Editing Notes: So You’re an Underwriter, Part III — Dialogue

Photo by Helena Lopes on Unsplash

I left dialogue for last because, for me, it’s the aspect of writing I have the least trouble with. The initial spark for most of my scenes is usually a snippet of conversation; I’ve built entire novels from an idea that evolved from two characters talking about something strange. (I’ve been tempted, sometimes, to share the first scene I wrote for the earliest draft of What We Need to Survive–it looks almost nothing like the scene that made it into the book. I’m afraid if I go back to look at it now, five years later, I’ll cringe to hard and won’t be able to post it!)

So, in the first part I talked about narrative, and in the second, action.

Dialogue, while it may be easy for me to write naturally, may be trickier to add after the fact. How can you tell your writing needs more dialogue?

  • The primary source of information is internal monologue or other narrative. For some stories, this may be the right choice, but ideally a reader gets important information from all available sources, including dialogue. If everything comes from a single source–like a first-person narrator–then we only get one worldview, and other characters have no chance to speak for themselves. (Also, it leaves the reader vulnerable to unreliable narrators, which can be great if it’s on purpose, but awful if it’s not carefully constructed. In most other cases, multiple information sources are best.) Consider: would adding any dialogue to this scene give you a chance to incorporate more information the reader needs? Would any information already included be more or less reliable (depending on your story aims) coming from a different source?
  • Your action scenes are silent. Think about it. If two or more people are fighting, there are going to be taunts or insults hurled along with the fists and feet. If one person is chasing another, somebody’s probably yelling: the chaser, or bystanders on the street who are getting shoved out of the way. Even a character alone in a dire situation will probably vocalize something: cries for help if they’re in danger, swearing if they’re frustrated by something, talking to themselves to calm their nerves if they’re anxious. It’s not impossible, of course, but people rarely react to high-energy situations with silence. Consider: what would a natural reaction to this scene be for an Average Joe character, and what would they say? If that doesn’t feel genuine to your actual character, why and how would it be different? Would adding dialogue to show that reaction enhance the scene?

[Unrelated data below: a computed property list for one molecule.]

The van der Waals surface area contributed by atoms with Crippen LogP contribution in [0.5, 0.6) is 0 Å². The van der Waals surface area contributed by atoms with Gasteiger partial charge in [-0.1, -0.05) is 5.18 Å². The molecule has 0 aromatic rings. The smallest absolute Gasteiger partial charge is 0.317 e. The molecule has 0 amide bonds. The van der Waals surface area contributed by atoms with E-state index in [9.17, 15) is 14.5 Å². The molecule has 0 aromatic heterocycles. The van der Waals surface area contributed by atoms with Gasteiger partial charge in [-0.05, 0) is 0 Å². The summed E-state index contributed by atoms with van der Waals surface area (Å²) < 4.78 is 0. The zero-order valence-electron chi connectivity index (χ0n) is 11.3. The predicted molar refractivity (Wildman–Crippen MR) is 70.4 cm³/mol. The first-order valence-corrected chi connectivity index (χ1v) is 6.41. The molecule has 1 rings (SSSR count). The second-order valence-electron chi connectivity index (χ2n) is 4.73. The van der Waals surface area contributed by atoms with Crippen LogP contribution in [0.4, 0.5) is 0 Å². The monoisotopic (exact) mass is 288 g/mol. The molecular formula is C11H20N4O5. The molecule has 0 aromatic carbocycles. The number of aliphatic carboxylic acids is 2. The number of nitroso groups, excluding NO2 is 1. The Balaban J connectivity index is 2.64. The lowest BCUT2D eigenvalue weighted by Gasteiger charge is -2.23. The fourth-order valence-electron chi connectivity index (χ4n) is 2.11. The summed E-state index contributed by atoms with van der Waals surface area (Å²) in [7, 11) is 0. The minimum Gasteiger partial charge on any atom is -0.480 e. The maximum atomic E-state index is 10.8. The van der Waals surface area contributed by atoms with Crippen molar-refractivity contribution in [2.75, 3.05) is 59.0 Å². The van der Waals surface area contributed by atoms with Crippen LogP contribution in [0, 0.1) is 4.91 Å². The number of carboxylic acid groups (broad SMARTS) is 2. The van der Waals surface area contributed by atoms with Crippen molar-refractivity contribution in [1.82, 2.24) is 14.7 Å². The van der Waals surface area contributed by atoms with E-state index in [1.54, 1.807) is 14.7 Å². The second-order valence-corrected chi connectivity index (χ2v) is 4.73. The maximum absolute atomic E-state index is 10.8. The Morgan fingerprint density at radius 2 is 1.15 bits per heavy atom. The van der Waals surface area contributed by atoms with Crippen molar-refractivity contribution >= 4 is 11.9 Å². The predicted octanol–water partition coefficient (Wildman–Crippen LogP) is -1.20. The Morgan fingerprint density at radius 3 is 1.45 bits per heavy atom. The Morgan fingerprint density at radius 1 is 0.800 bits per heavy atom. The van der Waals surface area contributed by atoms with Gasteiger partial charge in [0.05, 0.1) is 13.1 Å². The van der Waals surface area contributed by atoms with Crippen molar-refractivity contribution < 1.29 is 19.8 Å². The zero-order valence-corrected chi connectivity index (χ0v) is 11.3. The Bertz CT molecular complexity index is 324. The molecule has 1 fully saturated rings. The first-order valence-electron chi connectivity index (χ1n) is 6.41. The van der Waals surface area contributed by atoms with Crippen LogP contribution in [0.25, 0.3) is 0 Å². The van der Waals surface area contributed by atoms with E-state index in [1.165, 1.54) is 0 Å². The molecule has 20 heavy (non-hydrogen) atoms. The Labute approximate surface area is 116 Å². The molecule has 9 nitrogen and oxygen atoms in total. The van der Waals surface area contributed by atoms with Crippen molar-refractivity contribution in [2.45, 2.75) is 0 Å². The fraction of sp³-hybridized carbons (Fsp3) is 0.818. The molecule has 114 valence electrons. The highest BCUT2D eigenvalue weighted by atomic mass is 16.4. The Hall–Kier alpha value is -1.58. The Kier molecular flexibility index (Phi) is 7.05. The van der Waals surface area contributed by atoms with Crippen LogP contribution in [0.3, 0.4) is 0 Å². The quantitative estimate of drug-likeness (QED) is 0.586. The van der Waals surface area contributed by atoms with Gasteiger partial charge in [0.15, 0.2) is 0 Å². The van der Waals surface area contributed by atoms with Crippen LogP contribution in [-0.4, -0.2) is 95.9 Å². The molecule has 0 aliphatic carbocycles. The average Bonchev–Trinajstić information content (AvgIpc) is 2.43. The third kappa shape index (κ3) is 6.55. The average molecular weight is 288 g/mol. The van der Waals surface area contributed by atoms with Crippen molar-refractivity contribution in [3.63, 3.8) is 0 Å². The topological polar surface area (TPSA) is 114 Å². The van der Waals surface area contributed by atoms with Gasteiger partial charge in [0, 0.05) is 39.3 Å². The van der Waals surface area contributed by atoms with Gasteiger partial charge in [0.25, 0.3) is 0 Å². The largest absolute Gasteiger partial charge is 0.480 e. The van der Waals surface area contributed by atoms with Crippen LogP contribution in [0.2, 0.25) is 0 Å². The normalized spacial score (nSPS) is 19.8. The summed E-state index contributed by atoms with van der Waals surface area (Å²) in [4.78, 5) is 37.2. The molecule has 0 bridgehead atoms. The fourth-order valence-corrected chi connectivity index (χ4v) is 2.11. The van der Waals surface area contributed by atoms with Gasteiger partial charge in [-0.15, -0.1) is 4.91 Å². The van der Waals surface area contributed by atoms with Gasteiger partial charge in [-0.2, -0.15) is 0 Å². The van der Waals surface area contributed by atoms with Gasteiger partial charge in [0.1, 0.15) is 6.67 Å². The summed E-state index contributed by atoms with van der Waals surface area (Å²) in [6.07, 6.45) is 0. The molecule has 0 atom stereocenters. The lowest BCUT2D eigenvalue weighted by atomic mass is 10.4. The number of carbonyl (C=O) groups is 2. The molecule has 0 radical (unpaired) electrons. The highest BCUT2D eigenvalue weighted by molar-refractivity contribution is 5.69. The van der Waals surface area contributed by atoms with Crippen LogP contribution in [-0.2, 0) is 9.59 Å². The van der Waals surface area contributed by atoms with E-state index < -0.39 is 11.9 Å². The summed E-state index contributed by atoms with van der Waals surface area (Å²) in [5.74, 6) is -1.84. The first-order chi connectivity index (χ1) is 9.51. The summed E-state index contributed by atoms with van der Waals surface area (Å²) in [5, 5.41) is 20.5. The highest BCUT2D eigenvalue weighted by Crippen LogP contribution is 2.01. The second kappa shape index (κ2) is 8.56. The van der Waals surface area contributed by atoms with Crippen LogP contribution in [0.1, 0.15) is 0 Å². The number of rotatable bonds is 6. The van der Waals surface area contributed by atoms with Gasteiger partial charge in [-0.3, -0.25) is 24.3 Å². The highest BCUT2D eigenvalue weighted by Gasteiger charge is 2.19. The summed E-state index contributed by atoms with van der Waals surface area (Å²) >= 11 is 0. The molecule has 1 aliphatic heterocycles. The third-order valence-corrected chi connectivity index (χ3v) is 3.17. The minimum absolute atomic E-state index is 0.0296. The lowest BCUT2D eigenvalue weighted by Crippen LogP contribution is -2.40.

• It was applicable for action, and it’s applicable for dialogue: have I gone too long without mentioning a character? Lengthy passages of description or world-building can be broken up by dialogue as easily as action. To return to my hiker-in-the-forest example, after a chunk of narrative about the forest itself, your hiker could say something out loud in reaction to an attention-grabbing element. If you’ve ever watched a video someone takes of a wild animal approaching them, you know they’re always talking, and not necessary to the camera. Hey, look at you, cute little fox or OH MY GOD THAT BEAR IS HUGE IS IT COMING THIS WAY. And if your hiker’s not alone, even better; intersperse dialogue with their companion throughout their hike. Consider: what elements of this scene would be better conveyed through dialogue than description? Should I describe the sunset or show my characters reacting to it? Would they talk to the fox or be silent, hoping it comes closer?

If this seems more vague than the other two entries in the series, well, you’re observant, because it is. It has to be. The trouble with dialogue, more so than narrative or action, is that it’s the most obvious spot to fall out of character; I’m more likely, as a reader, to notice when someone says something I don’t think they would say, than if they mention a description of something I don’t think they’d notice or take some small action they normally wouldn’t. Both of those things are possible, of course, and with strong characterization they’d also be problems–but in my reading, at least, out-of-character actions are usually deliberate mysteries set up by the author; out-of-character narrative just isn’t common enough for me to generalize; but out-of-character dialogue is all too easy to find. (Especially in television shows; with multiple writers on staff writing many different characters, slip-ups happen. I still remember some really OOC lines from Buffy the Vampire Slayer twenty years later.)

All of my advice here can only be general; I can’t tell you your deliberately silent-stoic character should be shouting from the rooftops when they have a crush on someone, because you know it’s out of character. But if your talkative, charismatic ladies’ man is sitting silently drinking in a crowded bar…well, shouldn’t he be talking? Flirting with someone? Chatting up the bartender? If he’s not, that tells us something about his mood, and if that’s your point, great! But if you just forgot to give him appropriate dialogue, if you didn’t let him be himself as he would in that setting, then it’s an oversight, and adding dialogue would solve it.

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